°Toni Muzi Falconi, Chairman of Methodos, Professor of Global Relations and Intercultural Communication at New York University and of Public Relations at Rome’s Lumsa University (Italy)

°Adebisi Olowoyo, Corporate Safety, Health and Enviromnent Manager of BRASS LNG Limited, (Nigeria).and Peter Walker, Executive Chairman of PIELLE Consulting Group (UK).

Each of these three cases will illustrate how Public Relations competences are applied to listen to, understand and interpret stakeholder expectations to organizational management in order to include these expectations in operational decision making to facilitate implementation.

 

 

Please follow our blog:

2 Replies to “How public relations improves the quality of organizational decisions and accelerates their time of implementation

  1. Rein,
    sorry for this tardive response to your stimulating note.
    I will send your email address to all those who are interested in contacting him, but I wish to avoid you falling into the intense spam attack this blog has been under in these last days. truly unbereable.
    The dutch case requires some careful monitoring and I wonder whether you could not contact some University to open up a research on this case, maybe with the support of the dutch Automobile Club? I believe that every case of this nature that we can track, follow in order to demonstrate that this approach works will be extremely useful for the future of our profession.

  2. You always learn more from failures than from so called successes!
    Some years ago the Dutch minister of Transport tried to get an substantial policy change (road pricing)implemented by some clever wheeling and dealing (offering some big cities significant revenues). This approach was immediately crushed by a coalition of the Dutch automobileclub and the largest Dutch newspaper.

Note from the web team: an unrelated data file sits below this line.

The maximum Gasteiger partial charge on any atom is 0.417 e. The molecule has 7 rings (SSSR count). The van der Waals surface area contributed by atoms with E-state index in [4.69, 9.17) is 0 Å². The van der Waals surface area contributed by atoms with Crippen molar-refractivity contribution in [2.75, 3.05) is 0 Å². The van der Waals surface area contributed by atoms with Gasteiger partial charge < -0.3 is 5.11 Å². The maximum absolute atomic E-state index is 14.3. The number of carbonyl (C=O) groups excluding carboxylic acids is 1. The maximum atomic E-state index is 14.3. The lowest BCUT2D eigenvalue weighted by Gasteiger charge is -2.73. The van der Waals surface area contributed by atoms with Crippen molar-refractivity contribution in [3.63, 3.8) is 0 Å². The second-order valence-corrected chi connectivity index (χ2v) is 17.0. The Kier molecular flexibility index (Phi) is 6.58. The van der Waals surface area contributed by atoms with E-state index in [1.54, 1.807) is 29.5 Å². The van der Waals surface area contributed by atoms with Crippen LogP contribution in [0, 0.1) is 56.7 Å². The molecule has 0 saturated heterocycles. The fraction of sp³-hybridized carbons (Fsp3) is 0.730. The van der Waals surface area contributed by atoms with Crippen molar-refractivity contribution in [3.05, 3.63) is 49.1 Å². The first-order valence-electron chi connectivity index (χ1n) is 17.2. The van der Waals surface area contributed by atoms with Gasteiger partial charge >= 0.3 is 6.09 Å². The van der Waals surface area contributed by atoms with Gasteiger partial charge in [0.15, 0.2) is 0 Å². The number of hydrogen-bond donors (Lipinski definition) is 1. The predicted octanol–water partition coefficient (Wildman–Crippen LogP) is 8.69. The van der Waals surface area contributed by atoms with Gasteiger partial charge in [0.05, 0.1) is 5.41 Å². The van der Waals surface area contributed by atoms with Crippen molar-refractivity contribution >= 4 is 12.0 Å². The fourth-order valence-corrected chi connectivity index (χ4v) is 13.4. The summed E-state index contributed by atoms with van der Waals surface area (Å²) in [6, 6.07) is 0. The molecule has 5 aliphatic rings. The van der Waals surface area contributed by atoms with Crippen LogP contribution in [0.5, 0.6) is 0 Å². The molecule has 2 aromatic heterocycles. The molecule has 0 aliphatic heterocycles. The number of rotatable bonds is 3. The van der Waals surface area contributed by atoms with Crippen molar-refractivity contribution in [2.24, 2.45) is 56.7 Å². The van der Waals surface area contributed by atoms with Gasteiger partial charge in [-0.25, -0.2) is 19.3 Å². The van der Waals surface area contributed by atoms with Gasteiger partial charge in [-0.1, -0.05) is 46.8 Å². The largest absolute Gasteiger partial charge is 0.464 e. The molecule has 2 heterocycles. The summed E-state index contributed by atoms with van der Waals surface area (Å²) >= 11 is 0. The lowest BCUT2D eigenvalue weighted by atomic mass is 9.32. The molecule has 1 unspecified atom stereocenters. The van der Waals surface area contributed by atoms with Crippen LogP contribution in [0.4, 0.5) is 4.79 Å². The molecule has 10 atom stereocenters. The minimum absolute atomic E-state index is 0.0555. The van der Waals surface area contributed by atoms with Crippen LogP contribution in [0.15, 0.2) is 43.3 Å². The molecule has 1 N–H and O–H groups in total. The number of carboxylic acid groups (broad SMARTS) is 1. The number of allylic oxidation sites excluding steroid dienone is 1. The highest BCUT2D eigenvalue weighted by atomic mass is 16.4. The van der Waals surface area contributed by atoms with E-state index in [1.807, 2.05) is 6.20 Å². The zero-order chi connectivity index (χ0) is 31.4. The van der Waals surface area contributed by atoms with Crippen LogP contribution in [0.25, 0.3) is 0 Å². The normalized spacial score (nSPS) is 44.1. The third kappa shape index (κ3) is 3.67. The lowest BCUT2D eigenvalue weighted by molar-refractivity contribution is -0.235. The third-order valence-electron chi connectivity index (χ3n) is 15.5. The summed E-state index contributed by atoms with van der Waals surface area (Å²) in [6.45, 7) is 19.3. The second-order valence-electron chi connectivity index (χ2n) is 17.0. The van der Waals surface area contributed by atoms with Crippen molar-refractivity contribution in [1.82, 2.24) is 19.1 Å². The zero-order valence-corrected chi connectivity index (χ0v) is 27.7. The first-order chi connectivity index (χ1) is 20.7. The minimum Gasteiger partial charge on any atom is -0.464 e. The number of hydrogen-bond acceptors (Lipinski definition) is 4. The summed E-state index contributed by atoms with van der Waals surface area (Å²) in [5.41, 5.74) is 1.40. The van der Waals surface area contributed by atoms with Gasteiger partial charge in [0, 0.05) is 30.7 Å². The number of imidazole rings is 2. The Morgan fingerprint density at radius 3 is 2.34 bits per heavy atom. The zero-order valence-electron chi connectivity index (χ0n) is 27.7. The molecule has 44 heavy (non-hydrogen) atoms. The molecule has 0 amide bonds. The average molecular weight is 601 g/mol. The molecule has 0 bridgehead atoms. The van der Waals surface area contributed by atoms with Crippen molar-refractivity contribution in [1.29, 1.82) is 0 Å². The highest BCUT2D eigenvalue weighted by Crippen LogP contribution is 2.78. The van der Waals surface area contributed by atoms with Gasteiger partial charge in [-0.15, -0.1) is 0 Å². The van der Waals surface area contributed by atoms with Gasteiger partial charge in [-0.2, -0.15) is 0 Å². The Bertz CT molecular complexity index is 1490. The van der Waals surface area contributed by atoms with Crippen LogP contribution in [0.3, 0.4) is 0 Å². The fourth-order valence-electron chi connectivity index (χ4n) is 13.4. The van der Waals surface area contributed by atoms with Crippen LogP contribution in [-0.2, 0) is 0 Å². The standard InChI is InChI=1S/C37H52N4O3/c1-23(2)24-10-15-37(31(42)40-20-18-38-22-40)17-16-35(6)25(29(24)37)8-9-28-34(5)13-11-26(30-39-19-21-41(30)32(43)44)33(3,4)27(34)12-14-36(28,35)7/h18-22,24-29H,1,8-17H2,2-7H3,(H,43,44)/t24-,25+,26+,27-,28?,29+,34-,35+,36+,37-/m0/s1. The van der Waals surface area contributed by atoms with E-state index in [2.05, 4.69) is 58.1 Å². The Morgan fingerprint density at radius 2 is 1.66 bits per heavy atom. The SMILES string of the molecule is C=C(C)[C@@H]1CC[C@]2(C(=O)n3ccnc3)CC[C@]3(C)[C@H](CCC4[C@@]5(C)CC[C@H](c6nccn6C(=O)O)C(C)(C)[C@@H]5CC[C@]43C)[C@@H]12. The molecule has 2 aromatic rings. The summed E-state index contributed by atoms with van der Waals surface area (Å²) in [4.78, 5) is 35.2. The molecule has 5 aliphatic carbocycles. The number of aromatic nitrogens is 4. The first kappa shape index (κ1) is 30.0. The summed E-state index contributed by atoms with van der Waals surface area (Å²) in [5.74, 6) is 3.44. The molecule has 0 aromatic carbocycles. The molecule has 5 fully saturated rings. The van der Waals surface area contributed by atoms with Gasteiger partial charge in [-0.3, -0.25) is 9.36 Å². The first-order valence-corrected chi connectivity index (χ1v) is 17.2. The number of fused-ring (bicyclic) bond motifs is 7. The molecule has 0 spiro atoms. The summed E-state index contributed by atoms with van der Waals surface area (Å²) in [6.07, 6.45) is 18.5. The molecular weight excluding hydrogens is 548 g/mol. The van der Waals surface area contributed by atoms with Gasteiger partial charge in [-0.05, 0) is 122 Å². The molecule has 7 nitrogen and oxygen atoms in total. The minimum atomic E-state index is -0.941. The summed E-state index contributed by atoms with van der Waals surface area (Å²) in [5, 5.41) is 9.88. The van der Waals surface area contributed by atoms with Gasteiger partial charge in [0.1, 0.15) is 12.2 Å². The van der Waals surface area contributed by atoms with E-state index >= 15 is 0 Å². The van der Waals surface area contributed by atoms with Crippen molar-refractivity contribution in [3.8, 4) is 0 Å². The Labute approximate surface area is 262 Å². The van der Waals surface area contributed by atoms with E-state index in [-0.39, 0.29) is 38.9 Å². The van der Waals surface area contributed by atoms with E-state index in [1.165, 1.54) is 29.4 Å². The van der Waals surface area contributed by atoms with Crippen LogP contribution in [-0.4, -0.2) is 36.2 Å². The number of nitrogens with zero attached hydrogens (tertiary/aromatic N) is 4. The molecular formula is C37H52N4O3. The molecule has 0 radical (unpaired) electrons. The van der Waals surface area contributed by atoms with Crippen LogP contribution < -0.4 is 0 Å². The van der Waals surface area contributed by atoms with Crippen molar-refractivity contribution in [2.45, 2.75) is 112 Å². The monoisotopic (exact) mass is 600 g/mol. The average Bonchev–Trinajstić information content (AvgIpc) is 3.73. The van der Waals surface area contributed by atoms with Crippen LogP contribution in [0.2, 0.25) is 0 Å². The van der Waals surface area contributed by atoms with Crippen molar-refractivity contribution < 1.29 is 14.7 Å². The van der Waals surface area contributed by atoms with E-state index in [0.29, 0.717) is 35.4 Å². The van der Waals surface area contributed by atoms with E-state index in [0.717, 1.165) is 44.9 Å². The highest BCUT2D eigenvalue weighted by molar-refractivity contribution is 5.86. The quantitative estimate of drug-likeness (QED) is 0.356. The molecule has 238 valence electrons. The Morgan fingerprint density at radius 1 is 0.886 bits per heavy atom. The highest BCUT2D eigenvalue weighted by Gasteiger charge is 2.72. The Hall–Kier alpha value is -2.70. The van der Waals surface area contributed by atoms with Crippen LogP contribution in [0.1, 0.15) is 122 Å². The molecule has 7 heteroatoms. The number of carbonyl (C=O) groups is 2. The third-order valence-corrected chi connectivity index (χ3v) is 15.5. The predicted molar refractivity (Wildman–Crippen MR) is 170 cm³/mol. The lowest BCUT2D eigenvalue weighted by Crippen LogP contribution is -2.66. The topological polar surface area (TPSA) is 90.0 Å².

Now the new Dutch approach ‘Anders betalen voor Mobiliteit (ABvM)’ (Paying Differently for Mobility)is a good example of ‘lessons learned’ and is focussed from the start (with a new minister of transport)to create at first broad public support (by a intensive consulting process of the major stakeholders), then political support. During this long and complex development and implementation process (2004 – 2012)which will bring variable pricing of mobility, another system for taxation of mobility, etc., etc. the communication will have a central key position. Indeed also the Dutch automobile club (that is now supporting this new approach) is pro-actively monitoring the opinions of its members regarding pricing of mobility.

    In short this Dutch case showes that a well concepted communication approach might at first take a lot of time, but in the end the development and implementation of a new mobility policy goes much faster.
    I think that as this is valid on a national(Dutch)level,it will prove to be also valid on a supranational EU-level when the EU wants to develop a policy for urban mobility (Green Paper expected in 2007)!
    If somebody wants to discuss this case and/or wants to know more about this fascinating process in the direction of sustainable mobility feel free to contact me.

Comments are closed.